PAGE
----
By Matt Propper
The future of the internet, the most important public forum the world has ever seen, is at stake. And not just for technology moguls or cyber geeks, but for the average Reddit-browsing, Netflix-streaming user.
The Federal Communications Commission (FCC) is currently reviewing two antithetical proposals that will decide the fate of the internet. The first will allow internet service providers (ISPs) such as Comcast and Time Warner Cable to create ‘fast lanes,’ essentially authorizing ISPs to charge content providers like Netflix or Amazon an extra fee for quicker service. The second proposed plan would change the status of internet service to a public utility, which would give the FCC the power to impose net neutrality, a term meaning that all websites should be treated equally.
Proponents of fast lanes argue that an open-market internet will spark innovation that government regulation obstructs. They cite the speed at which the internet has progressed in the last decade as a testament to the power of an internet free from the gridlock that inevitably results from a tangled government bureaucracy. Joshua Steimle, an entrepreneur and writer, asserts in his op-ed, “Am I The Only Techie Against Net Neutrality?” that this gridlock is inherently etched into the government because the Founders “knew the greatest danger to individual freedom came from a government that could move quickly.” Supporters of net neutrality believe that regulating the internet will ensure that everybody has an equal footing, even new startups, when providing services, streaming, or posting on the internet. Chad Dickerson, the CEO of a relatively small e-commerce website, contends in his op-ed, “Etsy CEO to Businesses: If Net Neutrality Perishes, We Will Too,” that “companies would succeed because of deals struck with cable companies, not because of superior products.”
In my opinion, the FCC should not allow fast lanes because all open markets, especially one that plays such an important role in regards to the United States democracy, have to be regulated by the government to ensure fair business practices and superior consumer well-being; in the case of the internet, innovation should not supersede the ideal of a public internet where all websites have an equal voice.
Though Steimle makes an insightful point about the government moving slow at times to make policy changes, and the market being quick to innovate technology, he ignores the damage that an open, unregulated market can do to the economy, and to consumers. If companies do not have limits or regulations imposed on them, they will take advantage of consumers. All companies are profit-driven, meaning that they are fundamentally supposed to do whatever they can to make as much money as possible, regardless of the consequences. It is the government’s responsibility to ensure that the companies are treating their employees and consumers fairly. ISPs acting without restriction pose a serious threat to the future of internet freedom as they will be able to alter the speed that users access websites. This means that private, profit-driven ISPs will choose which sites deserve to load quicker. They will undoubtedly choose websites that pay them more, making it remarkably hard for start-ups and small business to compete against massive content service providers like Netflix. I am not doubting that government overreach can hurt businesses at times; however, just as gridlock is a foundation of the U.S. government, deceit, exploitation, and greed are cornerstones of corporations. I would prefer slightly slower technological innovations to ensure fair business practices and superior consumer well-being.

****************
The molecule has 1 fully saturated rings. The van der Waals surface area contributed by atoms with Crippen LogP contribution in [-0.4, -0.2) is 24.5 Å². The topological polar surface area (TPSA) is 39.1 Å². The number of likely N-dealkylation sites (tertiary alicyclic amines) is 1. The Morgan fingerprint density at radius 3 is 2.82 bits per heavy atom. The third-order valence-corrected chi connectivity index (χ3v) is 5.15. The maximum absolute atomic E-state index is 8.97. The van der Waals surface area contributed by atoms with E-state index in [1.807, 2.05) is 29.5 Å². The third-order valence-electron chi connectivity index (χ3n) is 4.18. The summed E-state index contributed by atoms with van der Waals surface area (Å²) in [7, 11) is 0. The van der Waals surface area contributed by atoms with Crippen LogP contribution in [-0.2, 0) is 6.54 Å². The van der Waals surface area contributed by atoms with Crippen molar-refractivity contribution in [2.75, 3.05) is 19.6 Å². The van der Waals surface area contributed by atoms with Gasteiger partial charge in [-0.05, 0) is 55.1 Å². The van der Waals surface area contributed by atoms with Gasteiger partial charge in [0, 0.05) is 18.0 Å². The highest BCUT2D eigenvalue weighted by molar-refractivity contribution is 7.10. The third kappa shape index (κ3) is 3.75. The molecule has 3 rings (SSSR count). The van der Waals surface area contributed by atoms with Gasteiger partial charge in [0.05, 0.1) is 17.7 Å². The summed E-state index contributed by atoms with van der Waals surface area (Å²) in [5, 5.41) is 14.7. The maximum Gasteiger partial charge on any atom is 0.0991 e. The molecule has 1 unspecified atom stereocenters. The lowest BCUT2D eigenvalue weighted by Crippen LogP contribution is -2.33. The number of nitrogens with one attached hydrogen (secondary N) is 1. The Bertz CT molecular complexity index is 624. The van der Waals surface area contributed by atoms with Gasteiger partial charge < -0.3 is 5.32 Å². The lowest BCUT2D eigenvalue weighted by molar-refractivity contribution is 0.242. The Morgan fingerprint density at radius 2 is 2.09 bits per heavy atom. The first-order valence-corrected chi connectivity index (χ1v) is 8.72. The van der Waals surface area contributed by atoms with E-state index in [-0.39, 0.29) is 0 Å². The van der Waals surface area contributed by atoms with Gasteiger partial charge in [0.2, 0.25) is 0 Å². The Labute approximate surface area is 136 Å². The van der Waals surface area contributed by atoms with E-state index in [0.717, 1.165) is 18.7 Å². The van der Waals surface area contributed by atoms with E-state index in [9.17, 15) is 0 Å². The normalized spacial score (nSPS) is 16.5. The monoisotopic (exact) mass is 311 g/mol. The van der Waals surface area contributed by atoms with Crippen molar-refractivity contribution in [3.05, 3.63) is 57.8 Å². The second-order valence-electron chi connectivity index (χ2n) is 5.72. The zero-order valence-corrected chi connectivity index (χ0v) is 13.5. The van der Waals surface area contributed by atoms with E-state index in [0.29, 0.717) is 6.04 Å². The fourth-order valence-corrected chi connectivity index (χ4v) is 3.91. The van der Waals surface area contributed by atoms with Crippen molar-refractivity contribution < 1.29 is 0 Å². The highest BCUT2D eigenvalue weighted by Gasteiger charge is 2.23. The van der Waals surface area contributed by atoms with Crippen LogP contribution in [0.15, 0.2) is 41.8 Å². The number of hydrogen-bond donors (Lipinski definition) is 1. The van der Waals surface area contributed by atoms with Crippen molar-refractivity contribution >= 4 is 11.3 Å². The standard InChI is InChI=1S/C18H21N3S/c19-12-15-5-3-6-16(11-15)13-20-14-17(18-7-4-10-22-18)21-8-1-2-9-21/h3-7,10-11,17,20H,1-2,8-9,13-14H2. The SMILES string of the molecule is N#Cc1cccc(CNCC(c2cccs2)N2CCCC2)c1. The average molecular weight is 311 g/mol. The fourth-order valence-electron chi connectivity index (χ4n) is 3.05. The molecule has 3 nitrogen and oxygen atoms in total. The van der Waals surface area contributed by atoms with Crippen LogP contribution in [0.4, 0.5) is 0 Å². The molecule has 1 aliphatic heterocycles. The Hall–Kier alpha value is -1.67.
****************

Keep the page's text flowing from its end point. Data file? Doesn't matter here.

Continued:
Not only do proponents of fast lanes assert that innovation will lag with regulation, but they also maintain that government interference will fail to break up the existing monopolies that ISPs hold. Instead, they argue that the market will spark competition and subsequently shatter the monopolies. Steimle claims that in order to “break up the large telecoms through increased competition we need to eliminate regulations that act as barriers to entry in the space, rather than create more of them” (“Am I The Only Techie Against Net Neutrality?”). However, fast lanes would not increase competition between ISPs; instead, they would help ISPs to further consolidate power, wealth, and market-share because content providers would be paying them off and deals would be struck. It would be immensely difficult for a new ISP to emerge in the market if the existing companies have deals with all of the content providers.